A key objective of product distribution is to get products into customers’ hands in a timely manner. While delivery of digital products can be handled in a fairly smooth way by allowing customers to access their purchase over the internet or mobile app (e.g., download software, gain access to subscription material), tangible products require a more careful analysis of delivery options in order to provide an optimal level of customer service. But as we noted earlier, “optimal” does not always translate into fastest.
In terms of delivering products to customers, there are six distinct modes of transportation: air, digital, pipeline, rail, truck, and water. However, not all modes are an option for all marketers. Each mode offers advantages and disadvantages on key transportation features that include:
This feature is concerned with the number of different products that can realistically be shipped using a certain mode. Some modes, such as pipeline, are very limited in the type of products that can be shipped while others, such as truck, can handle a wide range of products.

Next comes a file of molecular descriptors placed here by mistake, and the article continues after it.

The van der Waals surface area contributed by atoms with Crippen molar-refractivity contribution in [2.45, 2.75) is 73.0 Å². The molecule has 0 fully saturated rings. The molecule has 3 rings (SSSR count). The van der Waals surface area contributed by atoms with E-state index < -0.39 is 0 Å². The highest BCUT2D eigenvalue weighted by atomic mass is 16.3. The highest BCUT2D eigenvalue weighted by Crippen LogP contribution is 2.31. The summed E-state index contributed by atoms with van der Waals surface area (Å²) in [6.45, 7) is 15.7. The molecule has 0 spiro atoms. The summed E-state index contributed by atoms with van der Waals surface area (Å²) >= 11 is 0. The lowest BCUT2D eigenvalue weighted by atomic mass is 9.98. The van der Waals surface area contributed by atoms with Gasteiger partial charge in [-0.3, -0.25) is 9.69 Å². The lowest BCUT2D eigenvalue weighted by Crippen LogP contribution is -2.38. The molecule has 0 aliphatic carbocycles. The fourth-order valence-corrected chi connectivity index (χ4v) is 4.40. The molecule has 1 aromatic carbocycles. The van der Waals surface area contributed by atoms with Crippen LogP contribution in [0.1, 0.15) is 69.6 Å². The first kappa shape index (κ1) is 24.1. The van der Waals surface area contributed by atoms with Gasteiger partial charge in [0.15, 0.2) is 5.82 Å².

Speed of Delivery
This refers to how quickly it takes products to move from the shipper’s location to the buyer’s location.
This transportation feature refers to whether the use of a mode can allow final delivery to occur at the buyer’s desired location or whether the mode requires delivery to be off-loaded onto other modes before arriving at the buyer’s destination. For example, most deliveries made via air must be loaded onto other transportation modes, often trucks, before they can be delivered to the final customer.
The cost of shipment is evaluated in terms of the cost-per-item to cover some distance (e.g., mile, kilometer). Often for large shipments of tangible products cost is measured in terms of tons-per-mile or metric-tons-per-kilometer.
Refers to the amount of product that can be shipped at one time within one transportation unit. The higher the capacity the more likely transportation cost can be spread over more individual products leading to lower transportation cost-per-item shipped.
Intermodal shipping occurs when two or more modes can be combined in order to gain advantages offered by each mode. For instance, in an intermodal method called piggybacking, truck trailers are loaded onto railroad cars without the need to unload the trailer. When the railroad car has reached a certain destination the truck trailers are off-loaded onto trucks for delivery to the customer’s location.